Thoughts on the Way Home

Tuesday, January 13, 2009

A Missionary Heart for Thieves

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Taken from "Hudson Taylor: In Early Years, The Growth of a Soul" - Dr. & Mrs. Howard Taylor

We read of young Hudson Taylor, then 24, on an expedition on an expedition in China to move his few belongings to a new port city for further ministry. Abandoned by the Chinese helpers paid to move his things, he is outside at night with nowhere to sleep.

I was opposite a temple, but it was closed, so I lay down on the stone steps in front of it, and putting my money under my head for a pillow should have been asleep in spite of the cold had I not perceived a person coming stealthily towards me. As he approached, I saw he was one of the beggars so common in China and had no doubt his intention was to rob me of my money. I did not stir, but watched his movements, and looked to my Father not to leave me in this hour of trial. The man came up, looked at me for some time to assure himself that i was asleep (it was dark so that he could not see my eyes fixed on him), and then began to feel about me gently. I said to him in the quietest tone, but so as to convince him that I was not nor had been sleeping,

"What do you want?"

He made no answer, but went away.

I was thankful to see him go, and when he was out of sight put as much of my cash as would go into my pocket safely up my sleeve, and made my pillow of a stone projection of the wall. It was not long before I began to doze, but I was aroused by the all but noiseless footsteps of two people approaching, for my nervous system was rendered so sensitive by exhaustion that the slightest sound startled me. Again I sought protection from Him who alone was my stay, and lay still as before, till one of them came up and began to feel under my head for the cash. I spoke again, and they sat down at my feet. I asked them what they were doing. They replied that, like me, they were going to pass the night outside the temple. I then requested them to take the opposite side as there was plenty of room, and leave this side to me. But they would not move from my feet. So I raised myself up and set my back against the wall.

"You had better lie down and sleep," said on of them, "otherwise you will be unable to work tomorrow. Do not be afraid, we shall not leave you, and will see that no one does you harm."

"Listen to me," I replied. "I do not want your protection. I do not need it. I am not a Chinese, and I do not worship your vain idols. I worship God. He is my Father, and I trust in Him. I know well what you are and what are your intentions, and shall keep my eye on you and not sleep."

Upon this one of them went away, only to return with a third companion. I felt very uneasy but looked to God for help. Once or twice one of them came over to see if I was asleep.

"Do not be mistaken," I said, "I am not sleeping."

Occasionally my head dropped and this was a signal for one of them to rise. But I at once roused myself and made some remark. As the night slowly wore on, I felt very weary, and to keep myself awake as well as to cheer my mind I sang several hymns, repeated aloud some portions of Scripture, and engaged in prayer... to the annoyance of my companions, who seemed as if they would have given me anything to get me to desist. After that they troubled me no more, and when shortly before dawn of day they left me I got a little sleep."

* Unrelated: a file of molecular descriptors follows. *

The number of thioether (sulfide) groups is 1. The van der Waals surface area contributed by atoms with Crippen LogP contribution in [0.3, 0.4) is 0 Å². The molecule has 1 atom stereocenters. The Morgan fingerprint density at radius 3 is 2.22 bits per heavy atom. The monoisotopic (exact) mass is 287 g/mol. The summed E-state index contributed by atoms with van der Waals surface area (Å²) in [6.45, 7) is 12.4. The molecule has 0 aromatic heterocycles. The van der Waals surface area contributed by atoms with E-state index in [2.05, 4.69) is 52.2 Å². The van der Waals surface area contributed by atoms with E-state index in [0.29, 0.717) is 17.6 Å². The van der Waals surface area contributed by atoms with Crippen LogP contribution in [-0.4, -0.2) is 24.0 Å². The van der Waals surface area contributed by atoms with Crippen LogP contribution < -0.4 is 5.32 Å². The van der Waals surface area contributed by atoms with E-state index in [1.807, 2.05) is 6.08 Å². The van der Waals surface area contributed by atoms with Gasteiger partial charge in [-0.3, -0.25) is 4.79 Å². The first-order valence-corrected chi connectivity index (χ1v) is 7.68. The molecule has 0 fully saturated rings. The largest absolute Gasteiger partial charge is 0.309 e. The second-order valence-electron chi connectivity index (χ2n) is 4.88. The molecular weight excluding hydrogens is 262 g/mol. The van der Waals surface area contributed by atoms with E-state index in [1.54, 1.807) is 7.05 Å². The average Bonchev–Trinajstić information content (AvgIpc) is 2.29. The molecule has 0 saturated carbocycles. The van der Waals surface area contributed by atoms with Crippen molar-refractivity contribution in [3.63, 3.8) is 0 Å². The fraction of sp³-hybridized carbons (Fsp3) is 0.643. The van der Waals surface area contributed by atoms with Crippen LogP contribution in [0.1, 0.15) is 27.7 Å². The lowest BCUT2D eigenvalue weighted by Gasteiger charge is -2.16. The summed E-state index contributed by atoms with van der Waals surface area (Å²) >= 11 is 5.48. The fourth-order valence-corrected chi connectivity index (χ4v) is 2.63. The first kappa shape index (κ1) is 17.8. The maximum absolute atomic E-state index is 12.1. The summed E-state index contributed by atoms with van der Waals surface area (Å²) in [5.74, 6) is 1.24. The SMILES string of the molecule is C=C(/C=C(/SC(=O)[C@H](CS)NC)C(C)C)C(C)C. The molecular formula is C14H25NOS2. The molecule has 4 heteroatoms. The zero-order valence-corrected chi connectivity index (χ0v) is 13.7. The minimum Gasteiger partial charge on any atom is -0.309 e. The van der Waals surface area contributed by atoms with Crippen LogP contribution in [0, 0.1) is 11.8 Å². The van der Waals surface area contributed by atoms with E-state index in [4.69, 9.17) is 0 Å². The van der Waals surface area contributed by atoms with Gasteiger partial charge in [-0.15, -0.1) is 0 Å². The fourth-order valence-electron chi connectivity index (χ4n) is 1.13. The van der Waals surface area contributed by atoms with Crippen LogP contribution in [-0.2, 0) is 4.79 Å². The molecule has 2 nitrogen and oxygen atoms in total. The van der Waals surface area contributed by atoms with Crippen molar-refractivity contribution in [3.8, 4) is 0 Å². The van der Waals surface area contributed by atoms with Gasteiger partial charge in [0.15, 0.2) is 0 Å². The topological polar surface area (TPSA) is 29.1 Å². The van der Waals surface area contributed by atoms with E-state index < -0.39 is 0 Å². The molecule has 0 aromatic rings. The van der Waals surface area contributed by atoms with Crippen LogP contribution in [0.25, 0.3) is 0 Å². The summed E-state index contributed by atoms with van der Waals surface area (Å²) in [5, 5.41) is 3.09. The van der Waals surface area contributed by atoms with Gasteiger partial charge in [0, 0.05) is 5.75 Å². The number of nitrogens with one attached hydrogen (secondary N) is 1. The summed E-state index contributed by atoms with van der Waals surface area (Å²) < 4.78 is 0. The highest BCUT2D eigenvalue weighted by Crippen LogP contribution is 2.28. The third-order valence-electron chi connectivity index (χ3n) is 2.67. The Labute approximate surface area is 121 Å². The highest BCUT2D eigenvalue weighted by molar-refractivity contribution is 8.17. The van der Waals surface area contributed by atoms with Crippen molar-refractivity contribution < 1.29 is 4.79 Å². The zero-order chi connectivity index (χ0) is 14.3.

This all sounds great, how he trusted in God and was kept through the night. But the story wasn't over. He writes of his reflection later the next day:

"On the way I was led to reflect on the goodness of God and recollected that I had not made it a matter of prayer that I might be provided with lodgings last night. I felt condemned, too, that I should have been so anxious for my few things, while the many precious souls around me had caused so little concern. I came as a sinner and pleaded the blood of Jesus..."

Later when they discovered the Chinese worker, Yoh-hsi, that had ran off with his belongings and abandoned him, he declined advice to prosecute the man (which he could have done quite easily). He had been earnestly striving for this man's salvation prior to the incident, and wrote:

So I have sent him a plain, faithful letter to the effect that we know his guilt, and what its consequences might be to himself, that at first I had considered handing over the matter to the yamen, but remembering Christ's command to return good for evil, I had not done so, and did not wish to injure a hair of his head.

I told him that he was the real loser, not I; that I freely forgave him, and besought him more earnestly than ever to flee from the wrath to come. I also added that though it was not likely he would give up such of my possessions as were serviceabe to a Chinese, there were among them foreign books and papers that could be of no use to him but were valuable to me, and that those at least he ought to send back.

If only his conscience might be moved and his soul saved, how infinitely more important that would be than the recovery of all I have lost. Do pray for him.

The point is, he was burdened for their souls, a true missionary heart.

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*** eventually we are told George Muller somehow learned of this account and sent him the money sufficient to repay his lost items (40 pounds) and from that day forward shared in prayer and financial support for the young missionary Hudson Taylor...